Exciting New Seasonal Beers are Perfect for Pairing
Last week, writer and beer aficionado Christian DeBenedetti invited me to a superintimate craft-beer dinner at Gramercy Tavern hosted by Julia Herz, Craft Beer Program Director for the Brewers Association, and David Katleski, president of the New York State Brewers Association and owner of Empire Brewing Company in Syracuse. I’d just read Burkhard Bilger’s superbly written, compelling 10-page New Yorker article on the state of American craft beer and was excited to see what unusual seasonal brews Herz and Katleski would bring to the table. The revelatory five-course, beer-paired meal lasted nearly six hours and now has me obsessing over the idea of drinking beer seasonally. Here are some highlights:
* Harpoon’s Winter Warmer is available only from November through January. Its pumpkin-pie-like finish of cinnamon and nutmeg was a lovely complement to a duck breast served with quinoa and shiitake mushrooms.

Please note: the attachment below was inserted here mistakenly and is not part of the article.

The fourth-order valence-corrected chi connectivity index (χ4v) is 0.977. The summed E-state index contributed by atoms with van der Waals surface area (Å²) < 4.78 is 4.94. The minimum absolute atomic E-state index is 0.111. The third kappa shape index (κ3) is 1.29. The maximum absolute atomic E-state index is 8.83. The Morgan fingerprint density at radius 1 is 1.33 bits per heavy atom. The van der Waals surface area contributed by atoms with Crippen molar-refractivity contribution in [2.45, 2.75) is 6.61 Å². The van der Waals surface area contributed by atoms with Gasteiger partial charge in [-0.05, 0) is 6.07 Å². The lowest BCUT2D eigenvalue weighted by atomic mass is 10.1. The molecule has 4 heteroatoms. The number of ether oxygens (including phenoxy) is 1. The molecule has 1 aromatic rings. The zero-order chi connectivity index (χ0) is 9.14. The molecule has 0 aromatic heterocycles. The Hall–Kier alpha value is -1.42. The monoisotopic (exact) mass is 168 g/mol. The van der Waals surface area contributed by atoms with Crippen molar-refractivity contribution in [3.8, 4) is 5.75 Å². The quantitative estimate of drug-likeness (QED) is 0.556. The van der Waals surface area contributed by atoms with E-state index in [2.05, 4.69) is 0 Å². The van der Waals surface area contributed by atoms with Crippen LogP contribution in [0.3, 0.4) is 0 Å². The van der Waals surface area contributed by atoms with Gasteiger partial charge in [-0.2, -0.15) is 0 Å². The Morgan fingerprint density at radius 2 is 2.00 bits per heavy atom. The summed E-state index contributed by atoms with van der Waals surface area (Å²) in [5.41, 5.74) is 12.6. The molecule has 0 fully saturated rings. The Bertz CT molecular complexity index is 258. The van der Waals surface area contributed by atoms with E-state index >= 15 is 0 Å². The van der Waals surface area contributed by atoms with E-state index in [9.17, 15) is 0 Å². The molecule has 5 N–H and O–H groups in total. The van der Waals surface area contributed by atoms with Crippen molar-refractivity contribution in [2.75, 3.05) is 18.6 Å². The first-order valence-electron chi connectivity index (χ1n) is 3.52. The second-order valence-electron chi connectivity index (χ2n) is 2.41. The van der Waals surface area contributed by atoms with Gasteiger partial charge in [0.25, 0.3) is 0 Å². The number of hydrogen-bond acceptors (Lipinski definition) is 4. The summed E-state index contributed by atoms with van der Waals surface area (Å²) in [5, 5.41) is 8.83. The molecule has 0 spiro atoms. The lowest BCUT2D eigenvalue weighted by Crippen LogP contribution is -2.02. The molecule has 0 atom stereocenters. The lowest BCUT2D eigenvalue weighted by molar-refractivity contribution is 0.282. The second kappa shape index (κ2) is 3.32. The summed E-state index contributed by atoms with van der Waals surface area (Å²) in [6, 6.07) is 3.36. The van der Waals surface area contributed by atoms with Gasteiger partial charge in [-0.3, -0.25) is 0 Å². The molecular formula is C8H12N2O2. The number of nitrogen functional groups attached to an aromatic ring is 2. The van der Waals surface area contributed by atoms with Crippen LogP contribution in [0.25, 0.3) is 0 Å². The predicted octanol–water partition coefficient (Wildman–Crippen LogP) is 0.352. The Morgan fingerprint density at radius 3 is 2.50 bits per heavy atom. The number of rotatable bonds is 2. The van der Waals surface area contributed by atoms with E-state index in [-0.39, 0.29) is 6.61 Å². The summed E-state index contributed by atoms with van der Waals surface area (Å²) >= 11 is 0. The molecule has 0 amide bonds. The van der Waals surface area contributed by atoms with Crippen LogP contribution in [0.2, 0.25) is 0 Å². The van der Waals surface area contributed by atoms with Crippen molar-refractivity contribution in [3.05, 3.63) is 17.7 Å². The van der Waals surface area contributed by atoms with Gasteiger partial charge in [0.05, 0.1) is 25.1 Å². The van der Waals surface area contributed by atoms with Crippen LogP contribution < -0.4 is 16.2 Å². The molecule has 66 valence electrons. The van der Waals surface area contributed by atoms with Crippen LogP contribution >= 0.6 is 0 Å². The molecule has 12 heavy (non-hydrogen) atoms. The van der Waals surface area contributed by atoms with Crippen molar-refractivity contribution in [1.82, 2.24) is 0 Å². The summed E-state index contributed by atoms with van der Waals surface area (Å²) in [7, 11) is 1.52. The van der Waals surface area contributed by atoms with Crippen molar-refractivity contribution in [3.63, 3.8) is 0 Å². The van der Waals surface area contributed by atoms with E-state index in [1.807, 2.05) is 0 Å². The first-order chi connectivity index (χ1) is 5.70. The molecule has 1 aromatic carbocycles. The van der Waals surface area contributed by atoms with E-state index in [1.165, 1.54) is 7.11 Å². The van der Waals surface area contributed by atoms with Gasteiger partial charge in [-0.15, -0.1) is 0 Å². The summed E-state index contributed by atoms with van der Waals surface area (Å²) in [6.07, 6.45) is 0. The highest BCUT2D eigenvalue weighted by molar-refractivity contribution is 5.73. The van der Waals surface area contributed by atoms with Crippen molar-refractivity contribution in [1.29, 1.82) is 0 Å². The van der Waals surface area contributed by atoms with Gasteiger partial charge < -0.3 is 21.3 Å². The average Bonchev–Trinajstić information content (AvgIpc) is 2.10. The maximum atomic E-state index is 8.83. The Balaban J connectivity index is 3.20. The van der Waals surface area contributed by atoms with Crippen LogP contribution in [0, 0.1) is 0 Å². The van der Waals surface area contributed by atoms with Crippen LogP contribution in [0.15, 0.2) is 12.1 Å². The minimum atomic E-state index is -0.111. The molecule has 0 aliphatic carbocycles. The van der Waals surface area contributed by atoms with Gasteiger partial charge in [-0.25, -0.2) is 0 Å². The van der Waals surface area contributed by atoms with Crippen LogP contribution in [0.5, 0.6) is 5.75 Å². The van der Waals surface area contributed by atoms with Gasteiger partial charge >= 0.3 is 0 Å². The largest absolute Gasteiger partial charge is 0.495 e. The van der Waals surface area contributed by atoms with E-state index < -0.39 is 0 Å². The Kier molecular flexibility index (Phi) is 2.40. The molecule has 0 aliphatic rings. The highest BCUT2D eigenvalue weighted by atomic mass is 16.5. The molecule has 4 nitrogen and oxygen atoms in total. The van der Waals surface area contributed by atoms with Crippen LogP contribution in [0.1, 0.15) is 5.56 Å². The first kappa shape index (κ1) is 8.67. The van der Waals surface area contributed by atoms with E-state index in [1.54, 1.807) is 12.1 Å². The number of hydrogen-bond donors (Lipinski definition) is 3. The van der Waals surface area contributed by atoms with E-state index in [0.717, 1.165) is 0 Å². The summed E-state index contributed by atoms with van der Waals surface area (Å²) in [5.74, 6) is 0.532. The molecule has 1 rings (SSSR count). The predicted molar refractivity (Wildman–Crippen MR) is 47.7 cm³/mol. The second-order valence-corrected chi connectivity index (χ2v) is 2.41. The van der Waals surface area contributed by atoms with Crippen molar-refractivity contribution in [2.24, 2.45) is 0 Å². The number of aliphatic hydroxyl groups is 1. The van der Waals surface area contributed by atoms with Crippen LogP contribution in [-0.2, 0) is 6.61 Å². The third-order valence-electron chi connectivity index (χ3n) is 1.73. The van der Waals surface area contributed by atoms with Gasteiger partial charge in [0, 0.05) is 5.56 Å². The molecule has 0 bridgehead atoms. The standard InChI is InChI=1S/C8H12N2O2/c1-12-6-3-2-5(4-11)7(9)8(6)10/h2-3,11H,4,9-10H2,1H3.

* There is a growing trend in fresh hops beer (it was even added as a new style category at this year’s Great American Beer Festival). Great Divide Brewing Co.’s Fresh Hop Pale Ale, a supergrassy seasonal beer is an exceptional example of the style. We tried it with a pumpkin soup with peekytoe crab and celery root – delicious!
*A special treat was ODell Brewing Co.’s limited-edition Woodcut No. 1. The Fort Collins, Colorado, brewery released just 120 cases of this unusual oak-aged ale (it sold out in one day) before retiring the label. We poured bottle 125. It surprised us with an oaky Chardonnay-like nose, but it tasted of vanilla, almonds and aged fruit and worked brilliantly with the grilled sturgeon with brussels sprouts and chestnuts.
*Every year on election day, Empire Brewery releases a barley wine, and David brought a growler of the potent, malty brew (12.5% alcohol) to pair with our excellent desserts. We also tried Brewery Ommegang’s Chocolate Indulgence, a decadent chocolaty-malty drink that was a dessert on its own.
If the thought of pairing beer with anything other than wings and pizza sounds intimidating, check out the Brewers Association’s easy-to-follow beer-and-food-matching chart.